biofuel was our Word of the Day on 01/13/2008. Hear the podcast!
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Recent Examples of biofuel from the Web
The company is working with Renewable Energy Group Inc. to use microbes to convert inedible crop residue like corn husks into biofuels.
And while humans are no longer picking them for bandages, scientists fear that bogs and swamplands could be drained or negatively impacted by agriculture and industry, or the peat will be used for biofuel.
In brief: The US Department of Energy has invested nearly $1.5 million in projects that will help establish large-scale seaweed farms for the purpose of making biofuel.
Here are a few of the most promising biofuels currently under development.
While Philadelphia Energy and other independent refiners have tried to get the government to scrap RINs, DuPont Co. and other biofuel investors and big agricultural businesses have supported ethanol subsidies.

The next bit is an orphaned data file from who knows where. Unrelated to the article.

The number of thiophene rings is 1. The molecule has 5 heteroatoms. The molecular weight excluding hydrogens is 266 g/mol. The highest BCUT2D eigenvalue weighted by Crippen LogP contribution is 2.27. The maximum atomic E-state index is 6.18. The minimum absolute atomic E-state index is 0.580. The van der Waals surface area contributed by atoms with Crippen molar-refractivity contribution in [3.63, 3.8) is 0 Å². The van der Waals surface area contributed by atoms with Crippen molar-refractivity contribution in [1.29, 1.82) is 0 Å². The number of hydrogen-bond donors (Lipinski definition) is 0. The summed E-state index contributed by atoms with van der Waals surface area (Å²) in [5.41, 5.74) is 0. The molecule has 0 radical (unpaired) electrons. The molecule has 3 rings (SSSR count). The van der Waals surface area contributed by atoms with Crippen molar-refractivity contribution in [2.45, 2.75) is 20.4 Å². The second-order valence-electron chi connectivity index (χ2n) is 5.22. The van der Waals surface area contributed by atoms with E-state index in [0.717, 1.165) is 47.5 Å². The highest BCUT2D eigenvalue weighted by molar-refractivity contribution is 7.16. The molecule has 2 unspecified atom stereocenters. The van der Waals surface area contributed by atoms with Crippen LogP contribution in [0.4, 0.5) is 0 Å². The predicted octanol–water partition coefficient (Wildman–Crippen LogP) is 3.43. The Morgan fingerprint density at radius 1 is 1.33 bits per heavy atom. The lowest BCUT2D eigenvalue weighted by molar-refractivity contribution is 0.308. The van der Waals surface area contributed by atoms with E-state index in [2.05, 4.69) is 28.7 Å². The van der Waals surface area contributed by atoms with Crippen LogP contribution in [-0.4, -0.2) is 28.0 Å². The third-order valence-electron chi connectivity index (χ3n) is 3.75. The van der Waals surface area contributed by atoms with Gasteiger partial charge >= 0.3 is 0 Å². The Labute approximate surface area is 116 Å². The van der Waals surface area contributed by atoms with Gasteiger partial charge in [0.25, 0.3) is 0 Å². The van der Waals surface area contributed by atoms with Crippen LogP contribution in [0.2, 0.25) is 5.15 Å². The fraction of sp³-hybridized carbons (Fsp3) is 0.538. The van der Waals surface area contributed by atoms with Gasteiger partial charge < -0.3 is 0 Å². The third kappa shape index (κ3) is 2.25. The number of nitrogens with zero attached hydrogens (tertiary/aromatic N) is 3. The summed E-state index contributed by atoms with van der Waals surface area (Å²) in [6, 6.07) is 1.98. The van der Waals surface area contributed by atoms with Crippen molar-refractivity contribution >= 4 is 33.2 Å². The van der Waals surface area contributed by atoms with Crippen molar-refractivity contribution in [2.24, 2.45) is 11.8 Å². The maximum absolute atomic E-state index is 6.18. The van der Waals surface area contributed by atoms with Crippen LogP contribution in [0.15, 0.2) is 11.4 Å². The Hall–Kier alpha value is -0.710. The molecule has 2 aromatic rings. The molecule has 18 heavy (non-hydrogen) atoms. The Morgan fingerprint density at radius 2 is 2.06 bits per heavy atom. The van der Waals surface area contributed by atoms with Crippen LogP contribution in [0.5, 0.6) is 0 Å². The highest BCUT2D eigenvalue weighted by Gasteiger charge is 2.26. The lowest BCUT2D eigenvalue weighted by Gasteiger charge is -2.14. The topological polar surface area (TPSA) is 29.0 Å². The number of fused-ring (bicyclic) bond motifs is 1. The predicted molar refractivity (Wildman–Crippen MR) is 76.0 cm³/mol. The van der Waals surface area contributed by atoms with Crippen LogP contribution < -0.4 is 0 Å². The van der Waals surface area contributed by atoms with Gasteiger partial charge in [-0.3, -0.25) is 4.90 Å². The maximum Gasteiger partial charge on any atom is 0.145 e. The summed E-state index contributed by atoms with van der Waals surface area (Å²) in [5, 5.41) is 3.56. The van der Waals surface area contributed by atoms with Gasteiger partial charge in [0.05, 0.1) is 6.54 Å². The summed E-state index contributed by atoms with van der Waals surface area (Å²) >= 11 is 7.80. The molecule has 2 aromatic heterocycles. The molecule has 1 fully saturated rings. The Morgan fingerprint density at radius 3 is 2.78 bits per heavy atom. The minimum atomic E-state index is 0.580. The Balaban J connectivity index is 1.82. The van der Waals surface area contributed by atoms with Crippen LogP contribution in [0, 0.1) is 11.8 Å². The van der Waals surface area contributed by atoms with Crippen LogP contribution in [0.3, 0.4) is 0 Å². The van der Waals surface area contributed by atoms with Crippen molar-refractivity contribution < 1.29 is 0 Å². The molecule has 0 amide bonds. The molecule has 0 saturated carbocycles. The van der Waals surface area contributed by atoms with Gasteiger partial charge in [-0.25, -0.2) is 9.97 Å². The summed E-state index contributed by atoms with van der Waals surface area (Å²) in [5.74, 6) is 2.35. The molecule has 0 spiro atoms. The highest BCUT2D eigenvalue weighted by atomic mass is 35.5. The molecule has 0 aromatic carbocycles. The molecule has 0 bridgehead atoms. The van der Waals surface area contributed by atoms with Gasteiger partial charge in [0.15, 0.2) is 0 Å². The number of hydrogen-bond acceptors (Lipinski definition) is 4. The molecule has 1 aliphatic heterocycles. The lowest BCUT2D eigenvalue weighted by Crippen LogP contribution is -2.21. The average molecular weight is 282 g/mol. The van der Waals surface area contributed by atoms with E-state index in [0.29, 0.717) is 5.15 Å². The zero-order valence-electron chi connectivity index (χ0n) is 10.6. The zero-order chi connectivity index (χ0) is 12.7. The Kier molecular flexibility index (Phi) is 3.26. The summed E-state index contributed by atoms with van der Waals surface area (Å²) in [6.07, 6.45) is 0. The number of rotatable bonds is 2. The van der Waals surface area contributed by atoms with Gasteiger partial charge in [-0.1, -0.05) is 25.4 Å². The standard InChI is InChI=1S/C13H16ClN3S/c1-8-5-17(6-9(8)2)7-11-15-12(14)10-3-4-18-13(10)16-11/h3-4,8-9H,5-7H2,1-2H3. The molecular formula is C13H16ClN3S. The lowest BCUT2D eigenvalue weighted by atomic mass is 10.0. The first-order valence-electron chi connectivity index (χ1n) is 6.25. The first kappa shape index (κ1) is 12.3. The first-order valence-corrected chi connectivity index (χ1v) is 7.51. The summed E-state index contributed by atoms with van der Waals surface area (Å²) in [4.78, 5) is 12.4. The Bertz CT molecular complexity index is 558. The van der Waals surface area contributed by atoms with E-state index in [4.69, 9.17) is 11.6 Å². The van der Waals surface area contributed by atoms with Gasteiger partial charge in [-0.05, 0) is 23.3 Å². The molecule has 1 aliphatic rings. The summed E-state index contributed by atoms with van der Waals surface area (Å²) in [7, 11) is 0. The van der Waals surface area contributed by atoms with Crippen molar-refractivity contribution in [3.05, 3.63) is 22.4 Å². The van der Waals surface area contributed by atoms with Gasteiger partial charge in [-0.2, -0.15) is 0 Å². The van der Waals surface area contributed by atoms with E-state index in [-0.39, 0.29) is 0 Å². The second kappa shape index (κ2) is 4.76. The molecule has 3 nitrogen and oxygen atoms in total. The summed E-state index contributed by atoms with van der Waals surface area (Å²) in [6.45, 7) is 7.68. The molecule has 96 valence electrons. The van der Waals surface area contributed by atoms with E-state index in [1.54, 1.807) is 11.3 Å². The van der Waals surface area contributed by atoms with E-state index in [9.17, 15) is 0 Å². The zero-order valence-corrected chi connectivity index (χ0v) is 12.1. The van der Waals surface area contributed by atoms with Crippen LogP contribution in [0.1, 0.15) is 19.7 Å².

Some are even looking to harvest invasive species as feedstock for biofuel plants.
The action followed heavy lobbying by oil industry leaders seeking lower biofuel targets.
The same goes for creating drought-resistant plants or biofuels in the future, which is what Dunning’s research team is working on.
These example sentences are selected automatically from various online news sources to reflect current usage of the word 'biofuel.' Views expressed in the examples do not represent the opinion of Merriam-Webster or its editors. Send us feedback.
Did You Know?
Since the early 19th century, "fossil fuel" has been used to refer to fuels such as coal, oil, and natural gas which are formed from the remains of plants and animals which have lain in the earth for millions of years. In the 1970s, a new word, "biofuel," began to be used to describe a different kind of fuel, one taken from more contemporary organic matter. These fuels include ethanol, which can be derived from such products as corn and sugarcane, and biodiesel, which can be formed from vegetable oils. These organic sources are reflected in the prefix, bio-, meaning "life" or "living organisms or tissue." The prefix bio- was borrowed from the Greek bios, meaning "mode of life."
First Known Use of biofuel
Seen and Heard
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